Title: V For Vendetta
Author: Alan Moore
Illustrator: David Lloyd
Released: March 1982
Pages: 296 (Paperback)
Buy: Amazon UK / Amazon US
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"Good evening, London." It's nine o'clock and this is The Voice of Fate... It is the Fifth of the Eleventh, Nineteen-Ninety-Seven...
"The people of London are advised that the Brixton and Streatham areas are quarantine zones as of today. It is suggested that these areas be avoided for reasons of health and safety...
Police raided seventeen homes in the Birmingham area early this morning, uncovering what is believed to be a major terrorist ring. Twenty people, either of them women, are currently in detention awaiting trial...
The weather will be fine until 12:07 A.M. when a shower will commence, lasting until 1:30 A.M...
Have a pleasant evening."
A frightening and powerful tale of the loss of freedom and identity in a chillingly believable totalitarian world, V for Vendetta stands as one of the highest achievements of the comics medium and a defining work for creators Alan Moore and David Lloyd.
Set in an imagined future England that has given itself over to fascism, this groundbreaking story captures both the suffocating nature of life in an authoritarian police state and the redemptive power of the human spirit which rebels against it. Crafted with sterling clarity and intelligence, V for Vendetta brings an unequaled depth of characterization and verisimilitude to its unflinching account of oppression and resistance.
"Remember, remember the fifth of November..."
V For Vendetta is my favourite film, full stop. Books have always had the ability to make me cry easier than films, yet somehow V makes me bawl like a baby every single time. So imagine what I was like when I found out that it was originally adapted from a DC graphic novel (and that my best friend conveniently had a copy of it) To be honest, both the novel and the film are equally amazing, and I must say that it is possibly one of the most accurate film adaptations ever.
The novel is set in a dystopian London where the whole of the country is constantly watched and controlled by the government. Despite the unfairness, no one really rebels - that is, until codename V appears. An extremist, a visionary; V sets in motion a series of events that will domino effect the whole of society and it's way of thinking.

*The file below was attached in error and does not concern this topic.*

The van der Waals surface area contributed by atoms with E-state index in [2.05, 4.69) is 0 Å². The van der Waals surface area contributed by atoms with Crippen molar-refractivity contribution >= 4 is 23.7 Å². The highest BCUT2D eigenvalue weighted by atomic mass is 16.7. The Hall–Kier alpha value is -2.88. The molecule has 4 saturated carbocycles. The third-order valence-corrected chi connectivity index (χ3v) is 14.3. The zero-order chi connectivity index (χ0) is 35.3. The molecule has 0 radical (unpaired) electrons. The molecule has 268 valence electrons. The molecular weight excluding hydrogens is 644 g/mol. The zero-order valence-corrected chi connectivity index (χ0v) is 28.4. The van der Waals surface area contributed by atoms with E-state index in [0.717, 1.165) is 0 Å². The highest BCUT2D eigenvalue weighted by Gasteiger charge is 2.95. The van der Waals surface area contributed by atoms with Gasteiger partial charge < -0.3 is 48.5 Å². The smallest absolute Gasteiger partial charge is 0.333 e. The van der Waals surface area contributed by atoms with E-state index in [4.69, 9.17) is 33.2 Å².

V is an amazing character. He and everything he does is a complete mystery - his irrationality is somehow made rational, his crazy notions somehow made to make sense. He is one of the most complicated and unrealistic yet totally believable characters ever thought up. Maybe I find him believable because I want him to be real - but come on, who doesn't want a mysterious, almost-psychopath to be real?
What I really liked about the plot was that it was so well thought-out. It is originality at its best, and if I hadn't seen the film before reading this, I'd easily give it five stars. However - brace yourselves, folks - I do think the film managed to do it better. In the graphic novel, the intricacy and power of the plot is slightly lost between the mass of backstories, whereas in the film, the main idea is clear. I also got confused by the sheer amount of different people in the book! Mr Creedy, Mr Susan, Mr Finch, Mr Prothero...in my mind, they were all Mr Not V. However, V's backstory was done much better in the graphic, as it amplified the sheer destruction he went through as a test subject, explaining his meaning and motivation.
I think if you love the film, then you've got to read the graphic. However, if you haven't watched the film or read the book, then I think I'd advise to watch the film. Whilst the graphic is good, the film just boosts the awesomeness to a whole new level - and Hugo Weaving is in it, which is just a massive bonus!